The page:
Narrator was fine
boring, just a story to talk about enviromental issues and not a particularly good story
Have always liked most kingsolver books but not this one
Ranks at the top of all of the books I have listened to.
The fact that the author is the reader is particularly genuine.
When you listen to the book you hear the author's inflections and voice.
The main character's relationship and musing about her son's growing up were priceless.
The story is very flowing. Sometimes the descriptive phrases seem to be a bit much, but overall they add to the story. It was a nice listening experience.
I have not listened to her before, but she has a beautiful delivery.
The first day, I was working alone in my studio, and listened for about 6 hours. I would have continued if I didn't have to get back to my life!
This is such a very important message about environmental issues, and the down-to-earth effect they have, or will have on each of us. It really opened my eyes.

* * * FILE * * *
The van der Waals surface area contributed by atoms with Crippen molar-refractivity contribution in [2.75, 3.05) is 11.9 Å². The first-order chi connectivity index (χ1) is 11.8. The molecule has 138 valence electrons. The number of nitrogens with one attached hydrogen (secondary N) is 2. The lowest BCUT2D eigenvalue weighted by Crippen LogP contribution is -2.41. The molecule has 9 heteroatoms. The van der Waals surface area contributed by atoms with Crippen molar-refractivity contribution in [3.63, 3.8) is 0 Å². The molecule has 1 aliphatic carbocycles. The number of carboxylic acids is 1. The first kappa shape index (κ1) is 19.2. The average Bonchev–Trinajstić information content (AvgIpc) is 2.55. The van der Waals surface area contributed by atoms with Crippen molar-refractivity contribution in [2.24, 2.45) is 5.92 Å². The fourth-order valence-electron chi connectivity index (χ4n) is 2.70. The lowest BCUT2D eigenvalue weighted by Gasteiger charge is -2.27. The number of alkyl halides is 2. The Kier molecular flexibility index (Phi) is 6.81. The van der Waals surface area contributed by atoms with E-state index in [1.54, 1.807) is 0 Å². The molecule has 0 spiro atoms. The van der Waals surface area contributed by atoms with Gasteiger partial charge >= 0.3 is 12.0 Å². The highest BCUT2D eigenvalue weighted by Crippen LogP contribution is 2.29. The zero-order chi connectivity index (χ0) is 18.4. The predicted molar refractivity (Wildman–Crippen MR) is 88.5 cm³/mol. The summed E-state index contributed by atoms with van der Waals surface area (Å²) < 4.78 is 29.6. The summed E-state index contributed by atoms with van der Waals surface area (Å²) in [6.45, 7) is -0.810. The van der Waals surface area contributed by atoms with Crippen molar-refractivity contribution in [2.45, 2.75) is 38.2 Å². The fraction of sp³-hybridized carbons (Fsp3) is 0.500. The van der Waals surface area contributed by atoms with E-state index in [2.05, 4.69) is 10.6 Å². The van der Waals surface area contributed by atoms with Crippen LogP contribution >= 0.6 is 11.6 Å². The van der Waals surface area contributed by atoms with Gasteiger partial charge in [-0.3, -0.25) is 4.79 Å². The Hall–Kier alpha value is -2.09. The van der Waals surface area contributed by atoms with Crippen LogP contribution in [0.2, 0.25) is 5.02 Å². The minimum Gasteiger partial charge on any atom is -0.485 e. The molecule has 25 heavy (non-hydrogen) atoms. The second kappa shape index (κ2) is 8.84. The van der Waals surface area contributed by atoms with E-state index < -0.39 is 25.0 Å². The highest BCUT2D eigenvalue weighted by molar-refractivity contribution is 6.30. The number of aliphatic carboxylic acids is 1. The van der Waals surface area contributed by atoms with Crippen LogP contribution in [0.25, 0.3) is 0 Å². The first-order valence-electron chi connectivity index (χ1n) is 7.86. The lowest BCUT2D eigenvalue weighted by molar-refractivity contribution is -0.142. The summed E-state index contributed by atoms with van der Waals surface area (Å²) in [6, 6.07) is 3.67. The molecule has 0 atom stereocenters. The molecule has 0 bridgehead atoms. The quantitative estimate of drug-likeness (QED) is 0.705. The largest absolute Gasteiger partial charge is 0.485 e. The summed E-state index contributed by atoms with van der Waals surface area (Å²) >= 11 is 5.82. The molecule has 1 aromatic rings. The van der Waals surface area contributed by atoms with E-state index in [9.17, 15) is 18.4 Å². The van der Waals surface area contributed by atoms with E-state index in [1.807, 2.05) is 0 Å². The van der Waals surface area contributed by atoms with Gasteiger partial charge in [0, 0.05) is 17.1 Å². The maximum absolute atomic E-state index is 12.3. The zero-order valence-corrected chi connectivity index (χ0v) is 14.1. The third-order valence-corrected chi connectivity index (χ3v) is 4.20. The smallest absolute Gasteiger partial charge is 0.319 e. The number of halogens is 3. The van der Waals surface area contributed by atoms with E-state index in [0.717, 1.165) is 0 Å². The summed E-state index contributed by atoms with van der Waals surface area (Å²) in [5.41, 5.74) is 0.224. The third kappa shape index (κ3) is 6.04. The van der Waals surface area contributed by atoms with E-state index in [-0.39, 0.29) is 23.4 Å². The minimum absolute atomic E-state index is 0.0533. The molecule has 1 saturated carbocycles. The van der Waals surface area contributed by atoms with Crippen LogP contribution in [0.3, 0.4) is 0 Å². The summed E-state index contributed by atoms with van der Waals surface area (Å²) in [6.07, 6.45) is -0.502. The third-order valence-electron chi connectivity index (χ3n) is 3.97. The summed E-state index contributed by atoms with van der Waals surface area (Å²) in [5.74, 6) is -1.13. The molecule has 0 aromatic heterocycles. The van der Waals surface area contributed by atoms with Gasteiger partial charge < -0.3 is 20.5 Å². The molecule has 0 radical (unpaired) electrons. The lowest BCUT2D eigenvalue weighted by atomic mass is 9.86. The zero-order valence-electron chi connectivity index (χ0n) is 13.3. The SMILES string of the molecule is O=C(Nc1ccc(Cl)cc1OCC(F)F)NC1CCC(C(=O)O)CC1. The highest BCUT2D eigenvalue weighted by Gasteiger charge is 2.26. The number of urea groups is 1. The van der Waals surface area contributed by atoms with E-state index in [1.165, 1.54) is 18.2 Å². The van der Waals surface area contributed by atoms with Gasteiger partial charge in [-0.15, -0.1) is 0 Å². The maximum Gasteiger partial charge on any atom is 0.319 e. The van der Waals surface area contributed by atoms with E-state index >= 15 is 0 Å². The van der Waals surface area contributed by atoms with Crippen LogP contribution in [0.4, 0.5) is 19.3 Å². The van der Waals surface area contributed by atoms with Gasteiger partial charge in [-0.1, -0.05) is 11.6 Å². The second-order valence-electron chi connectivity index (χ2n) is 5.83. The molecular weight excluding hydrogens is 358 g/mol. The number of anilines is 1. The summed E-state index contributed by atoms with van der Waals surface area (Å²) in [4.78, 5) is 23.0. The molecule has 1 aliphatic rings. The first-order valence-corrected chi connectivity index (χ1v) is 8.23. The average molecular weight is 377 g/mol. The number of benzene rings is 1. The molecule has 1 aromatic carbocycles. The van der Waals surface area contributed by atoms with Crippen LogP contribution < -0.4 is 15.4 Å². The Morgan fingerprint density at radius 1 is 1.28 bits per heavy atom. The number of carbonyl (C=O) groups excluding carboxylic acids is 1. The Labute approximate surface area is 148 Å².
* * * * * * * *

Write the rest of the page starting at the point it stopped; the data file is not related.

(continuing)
I loved that Barbara Kingsolver read the book herself. It allows the listener to hear her words exactly the way she intended. The ending was disappointing, but not because of the way it was written.
Say something about yourself!
I would rank this book in the top 10%. The author reads it, her accent and slow southern rhythms really add to the story. Excellent writing and character development.
It is similar to The Prodigal Summer, both take place in the south, involve a nature aspect, family life, church and southern culture, and strong female characters. I would rank Prodigal Summer a bit higher then this one for the story. I felt like there was too much 'science' at times that certain character plots got dropped along the way, but overall a very enjoyable read.
Her accent and pace.
Dovey. She reminds me of myself.
Avid Reader and Listener.... enjoy classics, poetry, memoir. Teach College English.
I listened to the audible edition of this book and love the way Kingsolver reads her own works. She is a master that holds the listener with "rapt attention." It is a real treat to hear her narrate.